I’m writing this in full swing of the Tour de France and I’m sure many of you get as stoked about riding as I do while watching it. But, there is more to riding than just getting on the bike and pedaling. There are tactics, nutrition, proper training and teamwork.
I’m creating this blog of sorts to keep us all connected, enthused about riding, while improving our skills and keeping active in helping feed those in need around us. You’ll see regular posts on cycling, training or nutrition tips as well as updates and information on how to help the hungry in your neighborhood and beyond.
So let’s get started.
Texas is pretty flat. When I’m in the saddle cranking up some hill, I sure have different and sometimes impolite thoughts. It doesn’t seem it but we don’t have the “HC” climbs around like the French Alps and Pyrenees. HC refers to Hors Categorie or beyond categorization. Even without these ridiculous climbs, we could still learn some good climbing techniques to climb smarter.
In long, steady grades, effective climbing is about monitoring your effort so you don’t redline and use up all remaining energy. Here are some tips for climbing these efficiently:
Position: stay seated most of the climb and sit back in the saddle; relax your upper body and open up your chest by pulling your shoulders back a little; stand intermittently to rest some muscle groups
Cadence: your cadence should be between a pretty quick 80-90 as cranking hard fatigues you quickly while low-weight, high-rep helps muscles recover faster; add a little effort on the steeper pitches then go back to lower intensity
Effort: keep it steady by starting the climb at a pace that you think you can maintain through the climb then back off a notch so you have some cushion if it steepens
Short, steep inclines are best tackled aggressively. Yeah, doesn’t sound like much fun. I can feel the leg burn already.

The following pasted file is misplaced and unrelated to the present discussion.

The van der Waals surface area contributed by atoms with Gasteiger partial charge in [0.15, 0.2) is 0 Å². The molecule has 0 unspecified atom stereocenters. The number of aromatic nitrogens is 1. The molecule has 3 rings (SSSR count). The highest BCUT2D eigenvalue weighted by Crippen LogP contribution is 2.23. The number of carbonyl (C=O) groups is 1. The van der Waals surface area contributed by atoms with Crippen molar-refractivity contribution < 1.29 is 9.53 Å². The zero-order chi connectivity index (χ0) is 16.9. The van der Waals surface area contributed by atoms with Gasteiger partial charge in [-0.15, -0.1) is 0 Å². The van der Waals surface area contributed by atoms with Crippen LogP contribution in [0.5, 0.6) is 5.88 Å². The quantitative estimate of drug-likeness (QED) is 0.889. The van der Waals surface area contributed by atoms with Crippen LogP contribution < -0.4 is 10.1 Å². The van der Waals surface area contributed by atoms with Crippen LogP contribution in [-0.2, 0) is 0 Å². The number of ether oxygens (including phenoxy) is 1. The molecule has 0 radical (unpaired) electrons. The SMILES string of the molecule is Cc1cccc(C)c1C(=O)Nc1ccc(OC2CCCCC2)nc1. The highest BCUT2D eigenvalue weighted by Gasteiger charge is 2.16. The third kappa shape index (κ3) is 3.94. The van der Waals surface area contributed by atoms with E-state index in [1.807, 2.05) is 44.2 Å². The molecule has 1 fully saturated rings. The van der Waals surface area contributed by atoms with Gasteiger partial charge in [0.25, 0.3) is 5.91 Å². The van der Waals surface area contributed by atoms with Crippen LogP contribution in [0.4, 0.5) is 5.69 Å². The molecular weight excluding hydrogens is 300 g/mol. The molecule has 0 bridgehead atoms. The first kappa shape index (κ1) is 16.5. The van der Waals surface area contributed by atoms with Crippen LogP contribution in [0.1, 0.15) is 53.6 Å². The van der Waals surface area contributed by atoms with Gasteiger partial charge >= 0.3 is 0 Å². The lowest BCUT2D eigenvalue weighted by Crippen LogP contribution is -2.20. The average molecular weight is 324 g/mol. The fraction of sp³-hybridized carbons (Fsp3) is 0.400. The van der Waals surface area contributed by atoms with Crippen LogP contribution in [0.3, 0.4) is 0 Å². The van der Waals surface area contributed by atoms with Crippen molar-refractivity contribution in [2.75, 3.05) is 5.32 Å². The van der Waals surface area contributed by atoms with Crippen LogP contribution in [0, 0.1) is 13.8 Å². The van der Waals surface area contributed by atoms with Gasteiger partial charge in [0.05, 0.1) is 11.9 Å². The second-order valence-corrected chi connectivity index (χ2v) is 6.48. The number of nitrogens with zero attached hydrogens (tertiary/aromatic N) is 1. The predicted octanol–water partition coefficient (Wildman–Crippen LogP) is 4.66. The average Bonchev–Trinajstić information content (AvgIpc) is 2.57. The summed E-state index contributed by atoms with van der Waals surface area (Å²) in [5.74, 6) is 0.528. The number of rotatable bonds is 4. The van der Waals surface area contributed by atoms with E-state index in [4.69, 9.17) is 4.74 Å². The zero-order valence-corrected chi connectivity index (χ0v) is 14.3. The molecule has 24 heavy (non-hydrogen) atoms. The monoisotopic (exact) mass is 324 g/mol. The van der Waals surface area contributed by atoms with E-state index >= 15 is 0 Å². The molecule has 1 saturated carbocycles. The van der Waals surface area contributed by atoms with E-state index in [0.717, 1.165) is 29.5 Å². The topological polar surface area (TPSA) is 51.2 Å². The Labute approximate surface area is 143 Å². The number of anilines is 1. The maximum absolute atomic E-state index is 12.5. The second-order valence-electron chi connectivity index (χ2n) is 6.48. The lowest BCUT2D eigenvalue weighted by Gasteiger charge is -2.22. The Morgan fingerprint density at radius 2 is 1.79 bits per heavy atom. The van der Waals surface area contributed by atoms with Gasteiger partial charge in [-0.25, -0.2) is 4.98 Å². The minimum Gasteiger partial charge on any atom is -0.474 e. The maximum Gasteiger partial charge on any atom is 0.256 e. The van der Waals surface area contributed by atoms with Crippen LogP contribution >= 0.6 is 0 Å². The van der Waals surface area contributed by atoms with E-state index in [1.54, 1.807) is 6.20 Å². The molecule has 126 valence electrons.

Gear: start the climb in the same gear you had in the flats and be prepared to shift quickly and often to keep cadence.
Cadence: keep a lower than normal cadence of 60-70 because spinning will cost you momentum on the steeps; keep on those pedals.
Effort: go after it hard to conquer the steeps as fast as possible
Position: stand in the attack position or stay seated with hands on the bar tops and slide slightly back in the saddle for maximum leverage; pending on length of climb stand or alternate and stand when gradient pitches up and sit when it backs off to help keep the consistent cadence; if need to shift gears sit and come off the intensity a little then get back on it
Tackling rolling hills while maintaining a consistent gear and cadence will increase your speed through them.
Gear: keep the gear you started the climb in as long as possible and shift down only to keep cadence; once you can see over the crest shift up and kick it to get over the top
Cadence: keeping this between 70 and 90 will keep your momentum but dropping too low and you’ll get bogged down
Effort: attack the bottom of the roller at the same intensity as the flats but gradually increase the effort as you ascend; recover on the descent but maintain speed
Position: hands on the hoods and remain seated until cadence drops by 5 rpm then stand; don’t shift until your standing cadence also drops 5 rpm
I’ve ridden with all of you and I know your thinking, “Rand isn’t good enough to give this kind of advice,” so to overcome that fact, I’m adapting information gleaned from other publications and blogs about cycling and nutrition. This one was adapted from Bicycling magazine, May 2011.
Bonus material: Find out how much water you need in a day. http://nutrition.about.com/library/blwatercalculator.htm